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Deadline reports that The Society and I Am Not Okay With This, both headed toward their sophomore seasons after making successful premieres, have been nixed due to the toll the pandemic is taking on the cost, as well as timing, of restarting production.
In a statement to Deadline, Netflix said it was a difficult decision to end both series, blaming the pandemic while thanking the casts and creative teams: “We’re disappointed to have to make these decisions due to circumstances created by COVID, and we are grateful to these creators, including: Jonathan Entwistle, Christy Hall, Shawn Levy, Dan Levine, Dan Cohen and Josh Barry at 21 Laps Entertainment for I Am Not Okay With This; Chris Keyser, Marc Webb and Pavlina Hatoupis for The Society; and all the writers, casts and crews who worked tirelessly to make these shows for our members around the world.”
Debuting in May of last year, The Society featured an ensemble cast to explore what a group of teens would do if everyone in their town suddenly disappeared under mysterious circumstances. Framed by many observers as a modern-day retelling of Lord of the Flies, the show was quickly renewed and slated for a Season 2 premiere this fall — even getting an early Netflix cast teaser in anticipation of returning — until the pandemic indefinitely delayed the starting date for production to resume.
Based on Charles Forsman’s comics series, I Am Not Okay With This followed the supernatural coming-of-age story of Syd Novak (Sophia Lillis), a 17-year-old gifted with Carrie-like telekinetic abilities who slowly begins to realize the strange happenings that surround her aren’t just coincidental. The series debuted in February to positive response, leading to an expected Season 2 renewal — complete with reported scripts already written — before the sudden cancellation.
The mind behind Game of Thrones is moving to retain his rights to a 1988 werewolf tale. Author George R.R. Martin has reportedly filed a lawsuit to reclaim film rights to The Skin Trade, a lupine novella previously optioned to filmmakers under an agreement that, according to The Hollywood Reporter, set a five-year time limit on getting a movie made.
In the lawsuit, Martin reportedly contends that good-faith work to begin a film based on The Skin Trade never materialized during the five-year option window, and that the start of principal photography — a requirement of the agreement — was done only in a “contrived” and artificial fashion in order to meet the minimum requirements.
Initially optioned in 2009 to Mike the Pike Productions, which went on to assign the project to Blackstone Manor LLC, the option was executed in September of last year — though the lawsuit claims it was done in haste and with a bare-bones creative team in order to keep the rights from reverting back to Martin.
“Blackstone’s token Production was insufficient to prevent reversion of the Rights to Martin,” the complaint states, per THR. “Rather, it was the equivalent of a contractor agreeing to build a skyscraper and, on the last day to begin construction — without a foreman, crew, or approved blueprints — having a handful of day laborers take a month to build a gazebo on the construction site instead.”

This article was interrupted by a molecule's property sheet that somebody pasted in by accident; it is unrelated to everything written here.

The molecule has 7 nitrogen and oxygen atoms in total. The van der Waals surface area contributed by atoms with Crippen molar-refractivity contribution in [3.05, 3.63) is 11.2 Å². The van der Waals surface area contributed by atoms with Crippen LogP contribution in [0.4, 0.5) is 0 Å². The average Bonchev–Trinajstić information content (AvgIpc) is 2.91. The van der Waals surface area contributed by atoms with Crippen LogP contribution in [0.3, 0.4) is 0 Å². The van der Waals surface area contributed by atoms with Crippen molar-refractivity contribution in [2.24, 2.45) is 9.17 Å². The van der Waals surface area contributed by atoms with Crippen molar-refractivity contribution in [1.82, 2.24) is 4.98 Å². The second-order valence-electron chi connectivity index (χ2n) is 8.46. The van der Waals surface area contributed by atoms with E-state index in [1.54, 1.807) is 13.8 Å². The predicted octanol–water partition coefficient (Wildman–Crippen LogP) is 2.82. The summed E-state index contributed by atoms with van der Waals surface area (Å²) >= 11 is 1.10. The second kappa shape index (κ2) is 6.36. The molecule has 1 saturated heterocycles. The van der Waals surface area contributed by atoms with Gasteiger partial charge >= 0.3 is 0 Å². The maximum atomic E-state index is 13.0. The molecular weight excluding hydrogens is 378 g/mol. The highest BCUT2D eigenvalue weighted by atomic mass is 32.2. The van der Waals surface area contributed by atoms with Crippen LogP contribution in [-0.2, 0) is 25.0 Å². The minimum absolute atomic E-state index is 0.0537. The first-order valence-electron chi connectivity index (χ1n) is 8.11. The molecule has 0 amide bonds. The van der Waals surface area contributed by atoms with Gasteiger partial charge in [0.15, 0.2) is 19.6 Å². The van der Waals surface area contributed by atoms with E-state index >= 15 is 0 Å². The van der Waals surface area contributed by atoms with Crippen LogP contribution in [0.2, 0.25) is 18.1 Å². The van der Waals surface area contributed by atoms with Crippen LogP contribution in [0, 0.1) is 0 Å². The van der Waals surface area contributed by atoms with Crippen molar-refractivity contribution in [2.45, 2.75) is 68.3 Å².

Featuring private investigator protagonist Randi Wade, The Skin Trade follows Wade’s pursuit of the mystery behind a series of local deaths that share a grisly signature: The killer makes off with the victims’ skin. Diving deeper, and haunted by shadows of her father’s death years earlier, Wade discovers a sinister world right in her small-town backyard.
The novella appeared in the late 1980s as part of Dark Visions, a horror anthology that also featured works from Stephen King and Dan Simmons. Martin’s story won the World Fantasy Award for Best Novella in 1989, was nominated for a Bram Stoker Award the same year, and even went on to get the comics treatment in a four-part series from Avatar Press in 2013.
Black Panther 2 may not be arriving in cinemas until 2022, but that doesn't mean fans can't return to Wakanda a little early. Now, thanks to Serial Box, listeners (and readers) can catch up with T'Challa in the reading-and-listening platform's latest Black Panther-based adventure thriller.
Titled Marvel's Black Panther: Sins of the King, the serialized story will see T'Challa's position as king threatened yet again — this time in the form of his unexpectedly resurrected father. Both kings will have to face the mistakes of their past, while also taking on the dark forces that are looking for revenge against their kingdom and a villain who can raise the dead. Also making an appearance in the tale will be fan favorites like Okoye and Shuri, along with other Marvel heroes Misty Knight and War Machine.
"I've long been a fan of sci-fi, but there's always been a dearth of Black characters in those worlds, especially when brought to the screen," Harper said in a statement to The Hollywood Reporter. "I remember seeing Black Panther in the theater and just being giddy about how many kids like me will have this be one of their first and formative sci-fi experiences, and how open they will be to seeing all kinds of people inhabiting these worlds as they grow older, which is why I am thrilled to be a part of this project."
"Sci-fi and fantasy have long explored the relationship between sons and fathers, but I thought an all-Black writing team would be uniquely equipped to tell a powerful story about Black sons and fathers, one that normally goes untold in the world of superhero stories,” said Madison in a statement. “It's such an honor to bring T'Challa to life in a new story for fans of Black Panther, including myself, who never imagined while reading Avengers and Fantastic Four comics as a kid I'd get to come up with stories for the Black Panther himself."
Marvel's Black Panther: Sins of the King will be out on Serial Box in January. You can read a sneak peek here.